Anthropology & Disease


Disease // Rickets

Rickets is among the most frequent childhood diseases in many developing countries. The predominant cause is a vitamin D deficiency (due to lack of sunlight), but lack of adequate calcium in the diet may also lead to rickets.

Although it can occur in adults, the majority of cases occur in children suffering from malnutrition, usually resulting from famine or starvation during the early stages of childhood.

Rickets has historically been a problem in London, especially during the Industrial Revolution. Persistent thick fog and heavy industrial smog permeating the city blocked out significant amounts of sunlight to such an extent that up to 80 percent of children at one time had varying degrees of rickets.

Disease // Gout

Gout is a form of inflammatory arthritis characterised by recurrent attacks of a red, tender, hot, and swollen joint.The painful illness is known as the disease of kings as it afflicted a number of monarchs including Henry VIII.

These days increasing numbers of patients are being admitted to hospital with gout triggered by obesity and heavy drinking.

A treatment for gout in medieval times:

“Take an owl and pluck it clean and open it, clean and salt it. Put it in a new pot and cover it with a stone and put it in an oven and let it stand till it be burnt. And then stamp (pound) it with boar’s grease and anoint the gout therewith.”

Disease // Spina Bifida

Spina bifida is a birth defect where there is incomplete closure of the backbone and membranes around the spinal cord.

There are three main types: spina bifida occulta, meningocele, and myelomeningocele.

The most common location is the lower back, but in rare cases it may be the middle back or neck. Occulta has no or only mild signs including a hairy patch, dimple, dark spot, or swelling on the back at the site of the gap in the spine.

Meningocele typically causes mild problems with a sac of fluid present at the gap in the spine. Myelomeningocele, also known as open spina bifida, is the most severe form. Associated problems include poor ability to walk, problems with bladder or bowel control, hydrocephalus, a tethered spinal cord, and latex allergy.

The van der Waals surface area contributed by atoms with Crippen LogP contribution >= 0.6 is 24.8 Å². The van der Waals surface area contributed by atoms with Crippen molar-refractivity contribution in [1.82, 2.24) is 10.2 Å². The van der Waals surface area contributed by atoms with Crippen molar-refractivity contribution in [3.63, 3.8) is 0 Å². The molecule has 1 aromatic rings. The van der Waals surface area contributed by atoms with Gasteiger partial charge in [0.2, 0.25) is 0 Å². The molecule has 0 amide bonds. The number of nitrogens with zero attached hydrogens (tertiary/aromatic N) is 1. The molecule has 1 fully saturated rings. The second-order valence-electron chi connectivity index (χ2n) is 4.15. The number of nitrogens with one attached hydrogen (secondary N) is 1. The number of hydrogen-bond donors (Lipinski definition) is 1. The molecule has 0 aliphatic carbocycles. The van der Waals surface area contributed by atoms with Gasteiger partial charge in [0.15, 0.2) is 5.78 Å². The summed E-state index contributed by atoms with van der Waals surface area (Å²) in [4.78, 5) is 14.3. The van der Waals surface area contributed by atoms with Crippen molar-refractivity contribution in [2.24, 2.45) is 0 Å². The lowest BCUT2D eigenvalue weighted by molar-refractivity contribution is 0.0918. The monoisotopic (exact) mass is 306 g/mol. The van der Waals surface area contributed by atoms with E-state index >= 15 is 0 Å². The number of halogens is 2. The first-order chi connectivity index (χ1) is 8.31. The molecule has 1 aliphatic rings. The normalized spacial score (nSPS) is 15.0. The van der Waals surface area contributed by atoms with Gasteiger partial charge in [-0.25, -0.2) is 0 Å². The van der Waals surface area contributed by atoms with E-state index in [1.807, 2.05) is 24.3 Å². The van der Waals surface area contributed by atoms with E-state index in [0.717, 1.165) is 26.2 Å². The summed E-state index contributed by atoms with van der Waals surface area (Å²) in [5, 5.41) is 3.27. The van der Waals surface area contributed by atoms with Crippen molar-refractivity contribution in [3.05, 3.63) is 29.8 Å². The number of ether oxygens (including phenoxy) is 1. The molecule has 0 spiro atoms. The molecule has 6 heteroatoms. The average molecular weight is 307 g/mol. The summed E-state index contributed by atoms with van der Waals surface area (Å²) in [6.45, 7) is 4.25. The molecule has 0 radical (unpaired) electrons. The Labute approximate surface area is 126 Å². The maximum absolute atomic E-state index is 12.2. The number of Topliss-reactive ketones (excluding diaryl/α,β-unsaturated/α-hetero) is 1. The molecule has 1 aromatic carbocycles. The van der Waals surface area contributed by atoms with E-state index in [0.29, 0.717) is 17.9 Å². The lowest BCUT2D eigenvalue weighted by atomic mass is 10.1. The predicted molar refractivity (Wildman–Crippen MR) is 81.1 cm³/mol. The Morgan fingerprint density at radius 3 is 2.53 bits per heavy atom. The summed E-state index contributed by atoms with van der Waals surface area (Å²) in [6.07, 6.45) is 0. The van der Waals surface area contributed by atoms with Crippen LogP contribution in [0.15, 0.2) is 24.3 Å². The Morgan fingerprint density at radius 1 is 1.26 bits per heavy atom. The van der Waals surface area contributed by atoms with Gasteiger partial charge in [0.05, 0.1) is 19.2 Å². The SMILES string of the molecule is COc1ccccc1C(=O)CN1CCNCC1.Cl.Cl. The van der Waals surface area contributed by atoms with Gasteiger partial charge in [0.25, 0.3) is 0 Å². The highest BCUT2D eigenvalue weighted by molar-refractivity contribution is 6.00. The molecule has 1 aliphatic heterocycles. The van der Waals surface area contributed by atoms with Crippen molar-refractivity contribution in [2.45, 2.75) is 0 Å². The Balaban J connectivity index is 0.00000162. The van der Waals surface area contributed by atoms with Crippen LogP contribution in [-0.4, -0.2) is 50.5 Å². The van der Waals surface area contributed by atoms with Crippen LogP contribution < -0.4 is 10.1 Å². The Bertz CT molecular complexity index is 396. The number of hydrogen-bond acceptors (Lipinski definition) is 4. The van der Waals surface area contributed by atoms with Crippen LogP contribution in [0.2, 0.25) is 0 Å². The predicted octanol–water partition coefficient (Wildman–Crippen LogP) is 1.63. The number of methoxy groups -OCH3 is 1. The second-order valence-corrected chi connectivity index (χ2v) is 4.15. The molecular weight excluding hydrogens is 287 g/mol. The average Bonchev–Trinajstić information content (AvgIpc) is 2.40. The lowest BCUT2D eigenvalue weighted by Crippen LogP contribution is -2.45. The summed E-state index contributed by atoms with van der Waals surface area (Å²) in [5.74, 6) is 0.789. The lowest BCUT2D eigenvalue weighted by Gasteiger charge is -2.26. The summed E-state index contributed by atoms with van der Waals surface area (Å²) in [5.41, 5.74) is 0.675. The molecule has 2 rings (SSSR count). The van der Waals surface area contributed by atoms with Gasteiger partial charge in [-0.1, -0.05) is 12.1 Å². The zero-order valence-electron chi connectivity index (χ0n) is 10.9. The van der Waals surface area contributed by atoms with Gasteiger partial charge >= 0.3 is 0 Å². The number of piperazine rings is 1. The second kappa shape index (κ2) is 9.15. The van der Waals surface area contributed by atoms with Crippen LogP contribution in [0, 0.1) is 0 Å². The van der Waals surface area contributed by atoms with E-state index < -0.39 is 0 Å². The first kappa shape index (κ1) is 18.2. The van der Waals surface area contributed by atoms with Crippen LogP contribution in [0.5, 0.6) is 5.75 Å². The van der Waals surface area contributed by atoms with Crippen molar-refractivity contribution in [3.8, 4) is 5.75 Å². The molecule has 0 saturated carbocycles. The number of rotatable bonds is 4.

Disease // Edentulous

People in the Middle Ages considered healthy, white teeth a sign of beauty. So, not surprisingly, we have  evidence that people liked to keep their teeth clean using tooth pastes, powders and treatments.

Contrary to the depiction of medieval peasants with blackened and rotting teeth, the average person in the Middle Ages had teeth which were in very good condition. 

This is mainly due to one factor – the rarity of sugar in the diet.  Most medieval people simply could not afford sugar and those who could used it sparingly – using natural sugars such as those in fruits and honey.  Taken with a diet high in calcium, via dairy foods, vegetables and cereals, the average medieval person ate the way most modern dentists would recommend for good teeth.

endentulous disease

Disease // Calculus

In dentistry, calculus or tartar is a form of hardened dental plaque. It is caused by precipitation of minerals from saliva and gingival crevicular fluid (GCF) in plaque on the teeth.

This process of precipitation kills the bacterial cells within dental plaque, but the rough and hardened surface that is formed provides an ideal surface for further plaque formation.

This leads to calculus buildup, which compromises the health of the gingiva (gums). Calculus can form both along the gumline, where it is referred to as supragingival (“above the gum”), and within the narrow sulcus that exists between the teeth and the gingiva, where it is referred to as subgingival (“below the gum”).

calculous disease

Disease // Broken Femur

Most people in Medieval times never saw a doctor. They were treated by the local wise-woman who was skilled in the use of herbs, or by the priest, or the barber, who pulled out teeth, set broken bones and performed other operations.

Their cures were a mixture of superstition (magic stones and charms were very popular), religion (for example driving out evil spirits from people who were mentally ill) and herbal remedies (some of which are still used today). Monks and nuns also ran hospitals in their monasteries, which took in the sick and dying. 

In some cases, like here with the thighbone (or femur), the bone set badly and the individual would have gone through life with a limp. 

DigiArt Project is funded by the European Commision under grant number 665066

© 2019 Liverpool John Moores University